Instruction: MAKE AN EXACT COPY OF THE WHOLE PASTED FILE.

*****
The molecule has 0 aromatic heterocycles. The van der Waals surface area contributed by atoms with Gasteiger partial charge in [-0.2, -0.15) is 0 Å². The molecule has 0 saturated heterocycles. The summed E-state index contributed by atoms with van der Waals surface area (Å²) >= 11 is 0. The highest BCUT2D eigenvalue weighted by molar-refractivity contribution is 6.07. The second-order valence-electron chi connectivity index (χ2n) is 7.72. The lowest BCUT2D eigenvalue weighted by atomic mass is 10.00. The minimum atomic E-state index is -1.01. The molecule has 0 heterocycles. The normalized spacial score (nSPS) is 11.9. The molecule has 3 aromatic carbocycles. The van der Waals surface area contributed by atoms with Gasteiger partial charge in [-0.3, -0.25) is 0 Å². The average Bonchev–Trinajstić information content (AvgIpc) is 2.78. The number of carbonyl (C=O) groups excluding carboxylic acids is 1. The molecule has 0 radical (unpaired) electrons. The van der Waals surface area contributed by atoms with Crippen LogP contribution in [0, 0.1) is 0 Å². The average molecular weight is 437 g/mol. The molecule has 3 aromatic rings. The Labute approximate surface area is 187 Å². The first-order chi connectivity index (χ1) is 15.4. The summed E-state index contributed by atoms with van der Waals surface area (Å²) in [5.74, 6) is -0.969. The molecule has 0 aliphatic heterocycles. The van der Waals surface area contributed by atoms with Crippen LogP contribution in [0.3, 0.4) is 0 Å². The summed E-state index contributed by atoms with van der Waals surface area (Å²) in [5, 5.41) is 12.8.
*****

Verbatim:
The molecule has 0 aromatic heterocycles. The van der Waals surface area contributed by atoms with Gasteiger partial charge in [-0.2, -0.15) is 0 Å². The molecule has 0 saturated heterocycles. The summed E-state index contributed by atoms with van der Waals surface area (Å²) >= 11 is 0. The highest BCUT2D eigenvalue weighted by molar-refractivity contribution is 6.07. The second-order valence-electron chi connectivity index (χ2n) is 7.72. The lowest BCUT2D eigenvalue weighted by atomic mass is 10.00. The minimum atomic E-state index is -1.01. The molecule has 0 heterocycles. The normalized spacial score (nSPS) is 11.9. The molecule has 3 aromatic carbocycles. The van der Waals surface area contributed by atoms with Gasteiger partial charge in [-0.3, -0.25) is 0 Å². The average Bonchev–Trinajstić information content (AvgIpc) is 2.78. The number of carbonyl (C=O) groups excluding carboxylic acids is 1. The molecule has 0 radical (unpaired) electrons. The van der Waals surface area contributed by atoms with Crippen LogP contribution in [0, 0.1) is 0 Å². The average molecular weight is 437 g/mol. The molecule has 3 aromatic rings. The Labute approximate surface area is 187 Å². The first-order chi connectivity index (χ1) is 15.4. The summed E-state index contributed by atoms with van der Waals surface area (Å²) in [5.74, 6) is -0.969. The molecule has 0 aliphatic heterocycles. The van der Waals surface area contributed by atoms with Crippen LogP contribution in [0.3, 0.4) is 0 Å². The summed E-state index contributed by atoms with van der Waals surface area (Å²) in [5, 5.41) is 12.8.